- G-20 finance ministers agreed to compile rules on digital taxes for tech companies like Facebook, Google, and Amazon by 2020.
- The new rules would mean higher tax burdens for large multinational companies but would also make it harder for countries such as Ireland to attract foreign direct investment with the promise of ultra-low corporate tax rates.
Group of 20 finance ministers agreed on Sunday to compile common rules to close loopholes used by global tech giants such as Facebook to reduce their corporate taxes, a final communique issued by the bloc showed on Sunday.
Facebook, Google, Amazon, and other large technology companies face criticism for reducing their tax bills by booking profits in low-tax countries regardless of the location of the end customer. Such practices are seen by many as unfair.
The new rules would mean higher tax burdens for large multinational companies but would also make it harder for countries such as Ireland to attract foreign direct investment with the promise of ultra-low corporate tax rates.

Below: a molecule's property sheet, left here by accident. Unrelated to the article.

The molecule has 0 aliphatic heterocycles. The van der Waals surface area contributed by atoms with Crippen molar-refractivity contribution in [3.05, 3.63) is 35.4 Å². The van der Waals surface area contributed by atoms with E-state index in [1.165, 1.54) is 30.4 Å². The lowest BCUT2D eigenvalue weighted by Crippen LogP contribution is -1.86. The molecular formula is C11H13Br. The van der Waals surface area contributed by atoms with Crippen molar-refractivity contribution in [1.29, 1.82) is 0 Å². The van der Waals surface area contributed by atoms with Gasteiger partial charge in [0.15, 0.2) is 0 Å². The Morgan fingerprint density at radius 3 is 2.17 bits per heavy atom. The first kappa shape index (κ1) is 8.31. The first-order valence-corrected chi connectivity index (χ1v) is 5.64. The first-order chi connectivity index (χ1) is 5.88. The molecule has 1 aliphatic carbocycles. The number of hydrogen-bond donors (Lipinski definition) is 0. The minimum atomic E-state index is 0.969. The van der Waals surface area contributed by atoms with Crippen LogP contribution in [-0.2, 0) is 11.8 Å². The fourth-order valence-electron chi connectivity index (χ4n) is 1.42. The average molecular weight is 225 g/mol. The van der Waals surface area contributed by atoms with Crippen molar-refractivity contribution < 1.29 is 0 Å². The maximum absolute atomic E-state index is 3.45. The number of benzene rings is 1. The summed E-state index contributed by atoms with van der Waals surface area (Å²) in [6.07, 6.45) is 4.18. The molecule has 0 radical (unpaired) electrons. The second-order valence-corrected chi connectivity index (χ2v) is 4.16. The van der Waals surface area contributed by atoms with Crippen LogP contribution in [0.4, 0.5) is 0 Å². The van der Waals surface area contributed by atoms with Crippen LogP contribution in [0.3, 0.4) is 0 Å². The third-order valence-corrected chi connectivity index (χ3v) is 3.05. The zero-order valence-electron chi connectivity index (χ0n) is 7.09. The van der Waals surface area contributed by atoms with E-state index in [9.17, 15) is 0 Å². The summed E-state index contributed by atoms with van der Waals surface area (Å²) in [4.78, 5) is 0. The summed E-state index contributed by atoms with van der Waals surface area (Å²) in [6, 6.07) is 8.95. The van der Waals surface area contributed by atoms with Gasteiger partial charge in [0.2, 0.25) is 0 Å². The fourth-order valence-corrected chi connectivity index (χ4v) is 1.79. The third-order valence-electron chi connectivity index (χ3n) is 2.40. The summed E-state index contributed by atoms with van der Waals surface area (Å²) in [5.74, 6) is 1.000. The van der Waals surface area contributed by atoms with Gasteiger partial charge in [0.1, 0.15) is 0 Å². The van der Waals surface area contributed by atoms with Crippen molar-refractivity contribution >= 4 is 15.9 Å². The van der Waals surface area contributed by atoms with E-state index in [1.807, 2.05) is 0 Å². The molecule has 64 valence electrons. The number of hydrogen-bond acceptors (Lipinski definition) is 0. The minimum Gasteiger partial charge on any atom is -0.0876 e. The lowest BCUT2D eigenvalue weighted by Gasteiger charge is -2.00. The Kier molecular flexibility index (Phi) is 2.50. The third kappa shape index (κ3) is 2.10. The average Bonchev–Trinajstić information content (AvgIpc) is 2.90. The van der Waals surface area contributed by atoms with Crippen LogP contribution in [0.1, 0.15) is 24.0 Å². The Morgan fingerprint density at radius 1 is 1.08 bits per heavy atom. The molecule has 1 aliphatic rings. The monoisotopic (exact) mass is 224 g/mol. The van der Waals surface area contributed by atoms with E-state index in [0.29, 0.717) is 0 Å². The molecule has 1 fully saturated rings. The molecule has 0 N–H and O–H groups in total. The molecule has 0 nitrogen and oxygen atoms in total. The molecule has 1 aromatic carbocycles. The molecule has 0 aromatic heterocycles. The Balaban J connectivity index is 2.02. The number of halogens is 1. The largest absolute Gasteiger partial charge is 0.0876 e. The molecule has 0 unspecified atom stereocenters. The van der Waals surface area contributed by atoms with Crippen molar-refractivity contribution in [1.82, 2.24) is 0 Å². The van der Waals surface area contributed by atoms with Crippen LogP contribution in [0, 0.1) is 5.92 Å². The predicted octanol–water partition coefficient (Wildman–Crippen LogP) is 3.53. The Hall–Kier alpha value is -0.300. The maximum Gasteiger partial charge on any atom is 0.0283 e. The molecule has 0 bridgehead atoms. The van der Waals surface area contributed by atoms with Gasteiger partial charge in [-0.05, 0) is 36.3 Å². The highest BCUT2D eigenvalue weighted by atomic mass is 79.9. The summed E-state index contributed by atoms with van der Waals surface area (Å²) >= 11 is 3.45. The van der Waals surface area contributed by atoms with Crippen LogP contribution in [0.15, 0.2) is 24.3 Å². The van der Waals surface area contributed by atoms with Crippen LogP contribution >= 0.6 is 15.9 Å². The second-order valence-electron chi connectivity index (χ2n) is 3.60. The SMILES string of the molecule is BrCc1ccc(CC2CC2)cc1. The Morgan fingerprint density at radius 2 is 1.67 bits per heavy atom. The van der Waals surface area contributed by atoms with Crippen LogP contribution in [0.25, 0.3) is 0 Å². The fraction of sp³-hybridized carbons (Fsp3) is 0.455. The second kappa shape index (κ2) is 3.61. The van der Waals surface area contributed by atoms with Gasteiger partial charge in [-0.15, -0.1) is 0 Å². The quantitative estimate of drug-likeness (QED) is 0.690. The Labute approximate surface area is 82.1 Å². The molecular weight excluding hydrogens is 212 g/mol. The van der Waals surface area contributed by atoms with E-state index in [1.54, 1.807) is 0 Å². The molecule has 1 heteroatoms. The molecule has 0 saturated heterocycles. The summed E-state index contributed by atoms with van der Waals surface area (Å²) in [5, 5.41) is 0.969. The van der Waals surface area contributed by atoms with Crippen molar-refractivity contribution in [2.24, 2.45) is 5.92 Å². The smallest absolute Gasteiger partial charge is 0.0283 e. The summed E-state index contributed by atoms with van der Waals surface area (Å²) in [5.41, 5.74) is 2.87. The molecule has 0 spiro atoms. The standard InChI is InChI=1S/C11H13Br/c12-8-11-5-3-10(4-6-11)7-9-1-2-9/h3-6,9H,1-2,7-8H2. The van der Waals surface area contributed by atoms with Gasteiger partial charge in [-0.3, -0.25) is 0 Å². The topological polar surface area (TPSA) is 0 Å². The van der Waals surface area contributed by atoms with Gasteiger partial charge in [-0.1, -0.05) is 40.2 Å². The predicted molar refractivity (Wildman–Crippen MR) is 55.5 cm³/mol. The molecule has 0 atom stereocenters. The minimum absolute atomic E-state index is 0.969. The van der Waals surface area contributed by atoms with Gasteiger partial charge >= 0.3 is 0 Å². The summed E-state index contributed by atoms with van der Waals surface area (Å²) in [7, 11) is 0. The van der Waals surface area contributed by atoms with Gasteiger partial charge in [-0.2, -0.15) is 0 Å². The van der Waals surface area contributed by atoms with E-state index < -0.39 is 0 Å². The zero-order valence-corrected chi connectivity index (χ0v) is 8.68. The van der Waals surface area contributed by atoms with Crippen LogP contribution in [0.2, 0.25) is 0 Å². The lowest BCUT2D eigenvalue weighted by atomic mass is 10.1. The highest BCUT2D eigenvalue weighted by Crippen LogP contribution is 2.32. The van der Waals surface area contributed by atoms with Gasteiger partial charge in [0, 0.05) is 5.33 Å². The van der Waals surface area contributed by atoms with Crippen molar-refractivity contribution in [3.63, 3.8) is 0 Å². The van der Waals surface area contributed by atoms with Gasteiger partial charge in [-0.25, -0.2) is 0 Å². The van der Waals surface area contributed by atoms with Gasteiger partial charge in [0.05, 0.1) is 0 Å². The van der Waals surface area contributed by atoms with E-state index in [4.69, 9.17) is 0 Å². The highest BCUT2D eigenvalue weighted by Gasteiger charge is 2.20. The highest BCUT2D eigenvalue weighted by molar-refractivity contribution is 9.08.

“At the moment we have two pillars and I feel we need both pillars at the same time for this to work,” Japanese Finance Minister Taro Aso, who chaired the G-20 meetings, told reporters.
“The proposals are still a little vague, but they are gradually taking shape.”
Britain and France have been among the most vocal proponents of proposals to make it more difficult to shift profits to low-tax jurisdictions, with a minimum corporate tax also in the mix.
This has put the two countries at loggerheads with the United States, which has expressed concern that U.S. internet companies are being unfairly targeted in a broad push to update the global corporate tax code.
Big internet companies say they follow tax rules, but they pay little tax in Europe, typically by channeling sales via countries such as Ireland and Luxembourg, which have light-touch tax regimes…